Global Optimization using Response Surfaces

Global Optimization using Response Surfaces

Global Optimization using Response Surfaces

For the optimization of flow-exposed products, CAESES® offers a set of strategies that allows users to automate the intelligent design creation process. Design variables are linked to the variable geometry and get controlled by algorithms that are called design engines. Besides some standard engines for parameter studies and optimizations, CAESES® offers an additional method set of advanced strategies based on the optimization package Dakota. In particular, so-called Response Surface Methods (RSM) – i.e. approximation models of an expensive high-fidelity model – are fully integrated and easy to apply in the design process. This short article shows you how to run such an RSM optimization in CAESES®.


Design Variables and Objective Functions

First of all, you have to create some design variables in your CAD model or CFD setup. Objective functions can be defined by using results from a CFD simulation. The software connector in CAESES® connects any external tool including the result data for the definition of an objective function.


Create design variables and objective functions in your CAESES project


Design Engine

All optimization strategies in CAESES® are listed in the “optimization” menu. Choose the Dakota engine at the bottom which creates a new design engine in the tree.


Now you have to choose “Global Optimization on Response Surface” as method. Similar to all other engines in CAESES®, you have to configure your design variable ranges and you need to select one or several objective functions as well as optional inequality/equality constraints. The following screenshot shows such a setup:



Optimization on a Response Surface

In order to understand the strategy-specific settings, we briefly have to explain what the method actually does as soon as we start it:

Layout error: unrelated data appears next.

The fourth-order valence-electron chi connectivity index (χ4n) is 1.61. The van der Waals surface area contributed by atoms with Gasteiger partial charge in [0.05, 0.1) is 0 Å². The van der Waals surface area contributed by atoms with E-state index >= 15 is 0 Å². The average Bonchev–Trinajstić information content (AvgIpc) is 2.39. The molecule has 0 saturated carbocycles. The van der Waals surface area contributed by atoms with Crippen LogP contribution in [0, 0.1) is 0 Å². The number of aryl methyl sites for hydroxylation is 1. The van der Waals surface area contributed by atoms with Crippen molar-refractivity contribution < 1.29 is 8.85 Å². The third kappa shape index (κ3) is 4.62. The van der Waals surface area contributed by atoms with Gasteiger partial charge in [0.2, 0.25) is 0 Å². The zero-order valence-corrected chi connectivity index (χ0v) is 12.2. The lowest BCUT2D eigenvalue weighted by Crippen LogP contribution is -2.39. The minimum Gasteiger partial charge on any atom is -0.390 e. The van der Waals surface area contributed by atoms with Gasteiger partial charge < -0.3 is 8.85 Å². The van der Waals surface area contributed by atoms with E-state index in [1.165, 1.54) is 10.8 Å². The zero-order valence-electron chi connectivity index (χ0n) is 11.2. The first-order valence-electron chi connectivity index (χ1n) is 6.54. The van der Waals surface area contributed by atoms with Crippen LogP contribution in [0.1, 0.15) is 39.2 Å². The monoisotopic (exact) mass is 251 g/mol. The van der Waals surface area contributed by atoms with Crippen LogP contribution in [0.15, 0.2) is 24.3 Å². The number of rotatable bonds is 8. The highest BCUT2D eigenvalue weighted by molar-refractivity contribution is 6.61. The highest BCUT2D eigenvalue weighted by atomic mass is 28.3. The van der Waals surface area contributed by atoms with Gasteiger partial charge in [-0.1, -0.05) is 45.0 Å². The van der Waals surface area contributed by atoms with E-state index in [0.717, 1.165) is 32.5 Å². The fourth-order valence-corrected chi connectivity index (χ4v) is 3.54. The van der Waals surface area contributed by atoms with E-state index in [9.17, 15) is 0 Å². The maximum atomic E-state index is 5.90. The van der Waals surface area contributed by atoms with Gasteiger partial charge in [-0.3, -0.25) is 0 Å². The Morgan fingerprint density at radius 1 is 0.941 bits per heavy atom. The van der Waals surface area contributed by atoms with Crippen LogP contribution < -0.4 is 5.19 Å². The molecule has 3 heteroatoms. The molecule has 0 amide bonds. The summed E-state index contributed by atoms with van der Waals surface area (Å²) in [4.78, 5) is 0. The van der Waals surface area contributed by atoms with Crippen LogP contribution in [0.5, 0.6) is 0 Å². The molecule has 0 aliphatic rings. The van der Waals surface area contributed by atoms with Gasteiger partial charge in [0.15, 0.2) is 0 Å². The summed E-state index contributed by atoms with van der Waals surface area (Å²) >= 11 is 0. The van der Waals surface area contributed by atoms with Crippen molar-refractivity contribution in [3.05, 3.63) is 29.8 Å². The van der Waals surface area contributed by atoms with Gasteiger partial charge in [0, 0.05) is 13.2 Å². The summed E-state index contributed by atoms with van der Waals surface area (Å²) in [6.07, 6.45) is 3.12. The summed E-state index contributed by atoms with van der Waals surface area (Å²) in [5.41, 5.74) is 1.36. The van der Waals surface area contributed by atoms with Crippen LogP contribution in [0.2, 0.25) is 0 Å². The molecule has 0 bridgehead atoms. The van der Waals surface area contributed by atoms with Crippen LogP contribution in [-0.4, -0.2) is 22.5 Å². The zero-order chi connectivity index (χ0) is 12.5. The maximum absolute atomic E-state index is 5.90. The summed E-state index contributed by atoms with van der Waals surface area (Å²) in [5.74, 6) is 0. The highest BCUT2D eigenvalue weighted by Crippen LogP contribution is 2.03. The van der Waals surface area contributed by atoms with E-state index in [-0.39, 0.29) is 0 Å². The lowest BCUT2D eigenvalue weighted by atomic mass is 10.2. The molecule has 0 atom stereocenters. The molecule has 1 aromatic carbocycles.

In the first phase, a set of random samples is generated and used for creating the initial response surface. These samples can also be taken from previous runs or a sensitivity analysis and CAESES® offers a result pool functionality to recycle them. In most cases, these samples are design candidates for which full CFD simulations are triggered.

Now in the next phase, the internal optimization is started: A genetic algorithm is run on the response surface, to find the global optimum on this initial surrogate model. Since there can be several optimum designs, the user controls how many of the best design candidates should be picked from the Pareto Front (for multi-objective tasks; otherwise it is simply 1 solution). We labeled this input “Solutions Considered” in the picture above. These best designs are evaluated with CFD again in the next step, and the results are transferred back as information to the response surface. This approximation model gets then regenerated by using the new data base and hence steadily improves its quality during each iteration.


Result Assessment

When running a design engine in CAESES®, a table shows up which gives you the current status including design variable values and objective functions. The best design candidates receive a dedicated icon (colored blue with a star) for a quick visual identification in the tree and in the table.


In the upper left of the table you can find a button for activating the 2D charts. This widget supports you in finding correlations and trends as well as detecting relevant design variables in your engineering problem.


Finally, when considering several competing objective functions, you can also visualize the Pareto Front. In the screenshot below, the blue dots indicate the optimum design candidates. The green ones are valid designs, and the red ones are designs that violate some of the constraints:


Visualization of a Pareto Front


More Information

The interface to Dakota as well as the 2D charts are part of the AdvancedOpt add-on of CAESES®. Let us know if you want to have more information about it – don’t hesitate to drop us a line 🙂 Finally, check out a related blog post that shows how to create response surfaces in 4 easy steps without using design engines.


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